For centuries Māori women have undertaken rituals and ceremony to help with conception. From visiting tōhunga and wearing hei tiki, to standing over the whenua of a newborn child. Today, alongside our traditional therapies, there is an ever-developing series of medical treatments to help families conceive.
While treatment varies for everyone, scientific advances in technology have increased chances for couples to get pregnant.
According to Dr Guy Gudex, Medical Director for Repromed NZ, infertility in Aotearoa has become more prevalent in the past 20 years. Attributed to a combination of growing male and female reproductive problems, alongside a delay in couples starting families, there are more people seeking treatment than ever before.
"The average age we are seeing women for treatment is 37," says Dr Gudex. "But fertility decreases with age and is significantly reduced between 35 and 39."
While Māori women typically have children younger, and therefore have better fertility rates overall compared to non-Māori, there is a noticeable shift in more Māori women having their first baby after age 30. Dr Gudex has also noticed Māori are accessing services a third less than the other ethnic groups.
"There are general barriers to accessing health but I think whakamā and being unaware of all the services available plays a big part in the decision making."
Dr Olivia Stuart (Ngāpuhi, Ngāti Kahungunu) of Fertility Associates adds: "Less than five per cent of those we see for a fertility consultation, and that undergo fertility treatment at Fertility Associates, identify as Māori. This is an underrepresentation compared to the general population."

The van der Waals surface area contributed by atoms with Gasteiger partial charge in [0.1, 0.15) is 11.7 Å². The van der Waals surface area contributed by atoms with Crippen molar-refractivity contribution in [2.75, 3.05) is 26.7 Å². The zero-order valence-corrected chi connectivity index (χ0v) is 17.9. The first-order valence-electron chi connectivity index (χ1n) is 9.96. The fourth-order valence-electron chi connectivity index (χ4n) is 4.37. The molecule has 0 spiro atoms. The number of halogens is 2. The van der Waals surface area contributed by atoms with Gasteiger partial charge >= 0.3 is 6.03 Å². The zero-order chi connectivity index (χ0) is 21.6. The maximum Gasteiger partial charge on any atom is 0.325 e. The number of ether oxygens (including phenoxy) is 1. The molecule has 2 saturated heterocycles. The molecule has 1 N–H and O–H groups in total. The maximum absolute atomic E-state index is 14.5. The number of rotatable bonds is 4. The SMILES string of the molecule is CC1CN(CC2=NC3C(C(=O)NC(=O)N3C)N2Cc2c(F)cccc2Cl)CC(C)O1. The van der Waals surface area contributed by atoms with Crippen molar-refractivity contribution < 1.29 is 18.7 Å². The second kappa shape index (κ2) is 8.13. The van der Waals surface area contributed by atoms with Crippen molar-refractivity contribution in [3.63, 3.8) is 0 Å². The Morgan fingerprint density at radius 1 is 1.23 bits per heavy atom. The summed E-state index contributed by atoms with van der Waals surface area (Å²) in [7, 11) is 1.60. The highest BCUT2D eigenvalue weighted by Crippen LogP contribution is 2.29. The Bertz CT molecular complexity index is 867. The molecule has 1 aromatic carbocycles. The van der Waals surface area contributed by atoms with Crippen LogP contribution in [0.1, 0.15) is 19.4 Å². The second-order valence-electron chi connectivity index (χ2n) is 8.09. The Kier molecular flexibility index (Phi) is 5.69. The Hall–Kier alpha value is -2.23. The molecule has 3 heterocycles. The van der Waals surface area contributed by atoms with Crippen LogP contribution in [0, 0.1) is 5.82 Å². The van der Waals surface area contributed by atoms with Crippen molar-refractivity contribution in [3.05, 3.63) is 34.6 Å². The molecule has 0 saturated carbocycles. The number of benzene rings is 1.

Infertility is defined as not falling pregnant after one year of trying to conceive naturally. Recent data suggests one in four people experience infertility in their lifetime.
In Aotearoa there are a number of government-funded treatments to help couples start their family. However, this funding is limited.
For In Vitro Fertilisation (IVF) the Ministry of Health funds patients whose eligibility is determined by clinical priority assessment criteria: a female must be under 40 years old at the time of referral. The couple must also have New Zealand residency (or a two year work permit) and have either not fallen pregnant after one year trying, or present with a known male or female fertility issue such as very low sperm count, blocked tubes or a genetic or hormonal condition.
You must also be a non-smoker and have a body mass index (BMI) of less than 32.
"You are able to come in for a consultation if your BMI is more than 32," clarifies Dr Gudex. "But if you want to receive funded treatment, that rule does apply."
The weight rule, he feels, is unfair to Māori and Pasifika women. The mean BMI for an adult Māori woman is 30.6.
"In our industry we wonder if this weight criteria is one of the reasons we see fewer Māori and Pasifika women come forward through the public system. New research doesn't justify excluding these women from treatment. There are conversations happening about whether it is time to change this rule."
In the past two decades there have been many breakthroughs and developments in the fertility space. These have seen procedures where a single sperm can be injected directly into an egg, treating the common sperm problems males face. Cycles of IVF have routinely become shorter with less injections and side effects, and specialists are now able to genetically test embryos to check chromosomes, leading to fewer miscarriages.
For those who do not qualify for funded treatment, the personal financial cost could be anywhere between a few hundred dollars, to tens of thousands, depending on treatment options. And with treatment ranging from oral medications through to IVF, sperm and egg donation and, surrogacy, there are lots of avenues available.
"The best thing you can do is see a specialist early," urges Dr Gudex.
Article continues in issue 134